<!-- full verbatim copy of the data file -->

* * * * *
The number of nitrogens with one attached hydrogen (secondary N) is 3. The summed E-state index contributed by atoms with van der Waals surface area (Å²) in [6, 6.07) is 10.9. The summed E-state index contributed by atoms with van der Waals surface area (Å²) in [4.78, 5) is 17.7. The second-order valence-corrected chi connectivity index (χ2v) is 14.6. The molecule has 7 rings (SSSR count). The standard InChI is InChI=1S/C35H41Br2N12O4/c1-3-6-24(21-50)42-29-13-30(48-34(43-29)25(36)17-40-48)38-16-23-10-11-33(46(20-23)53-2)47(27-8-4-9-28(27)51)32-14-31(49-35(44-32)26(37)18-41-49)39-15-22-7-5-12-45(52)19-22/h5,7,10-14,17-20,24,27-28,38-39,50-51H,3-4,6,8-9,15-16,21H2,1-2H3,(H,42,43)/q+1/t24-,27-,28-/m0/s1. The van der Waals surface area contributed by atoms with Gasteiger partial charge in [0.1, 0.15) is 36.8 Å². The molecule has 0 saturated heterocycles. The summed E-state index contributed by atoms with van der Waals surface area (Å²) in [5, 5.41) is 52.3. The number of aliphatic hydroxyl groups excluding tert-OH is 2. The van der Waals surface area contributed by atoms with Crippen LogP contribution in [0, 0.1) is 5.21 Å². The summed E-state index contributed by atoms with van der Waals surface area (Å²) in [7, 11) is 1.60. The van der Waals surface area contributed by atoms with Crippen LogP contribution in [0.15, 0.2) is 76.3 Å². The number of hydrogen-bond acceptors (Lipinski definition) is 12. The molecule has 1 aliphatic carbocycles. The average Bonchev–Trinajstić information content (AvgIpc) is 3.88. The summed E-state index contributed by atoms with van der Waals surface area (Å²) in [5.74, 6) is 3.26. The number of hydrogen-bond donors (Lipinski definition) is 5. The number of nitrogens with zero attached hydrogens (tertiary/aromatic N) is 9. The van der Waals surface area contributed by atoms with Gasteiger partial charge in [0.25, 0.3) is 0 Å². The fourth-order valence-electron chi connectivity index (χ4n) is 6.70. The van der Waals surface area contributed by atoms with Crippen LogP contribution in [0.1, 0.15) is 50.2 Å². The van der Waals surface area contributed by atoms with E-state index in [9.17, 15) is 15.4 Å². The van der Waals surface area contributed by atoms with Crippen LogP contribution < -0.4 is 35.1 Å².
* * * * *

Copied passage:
The number of nitrogens with one attached hydrogen (secondary N) is 3. The summed E-state index contributed by atoms with van der Waals surface area (Å²) in [6, 6.07) is 10.9. The summed E-state index contributed by atoms with van der Waals surface area (Å²) in [4.78, 5) is 17.7. The second-order valence-corrected chi connectivity index (χ2v) is 14.6. The molecule has 7 rings (SSSR count). The standard InChI is InChI=1S/C35H41Br2N12O4/c1-3-6-24(21-50)42-29-13-30(48-34(43-29)25(36)17-40-48)38-16-23-10-11-33(46(20-23)53-2)47(27-8-4-9-28(27)51)32-14-31(49-35(44-32)26(37)18-41-49)39-15-22-7-5-12-45(52)19-22/h5,7,10-14,17-20,24,27-28,38-39,50-51H,3-4,6,8-9,15-16,21H2,1-2H3,(H,42,43)/q+1/t24-,27-,28-/m0/s1. The van der Waals surface area contributed by atoms with Gasteiger partial charge in [0.1, 0.15) is 36.8 Å². The molecule has 0 saturated heterocycles. The summed E-state index contributed by atoms with van der Waals surface area (Å²) in [5, 5.41) is 52.3. The number of aliphatic hydroxyl groups excluding tert-OH is 2. The van der Waals surface area contributed by atoms with Crippen LogP contribution in [0, 0.1) is 5.21 Å². The summed E-state index contributed by atoms with van der Waals surface area (Å²) in [7, 11) is 1.60. The van der Waals surface area contributed by atoms with Crippen LogP contribution in [0.15, 0.2) is 76.3 Å². The number of hydrogen-bond acceptors (Lipinski definition) is 12. The molecule has 1 aliphatic carbocycles. The average Bonchev–Trinajstić information content (AvgIpc) is 3.88. The summed E-state index contributed by atoms with van der Waals surface area (Å²) in [5.74, 6) is 3.26. The number of hydrogen-bond donors (Lipinski definition) is 5. The number of nitrogens with zero attached hydrogens (tertiary/aromatic N) is 9. The van der Waals surface area contributed by atoms with Gasteiger partial charge in [0.25, 0.3) is 0 Å². The fourth-order valence-electron chi connectivity index (χ4n) is 6.70. The van der Waals surface area contributed by atoms with Crippen LogP contribution in [0.1, 0.15) is 50.2 Å². The van der Waals surface area contributed by atoms with E-state index in [9.17, 15) is 15.4 Å². The van der Waals surface area contributed by atoms with Crippen LogP contribution < -0.4 is 35.1 Å².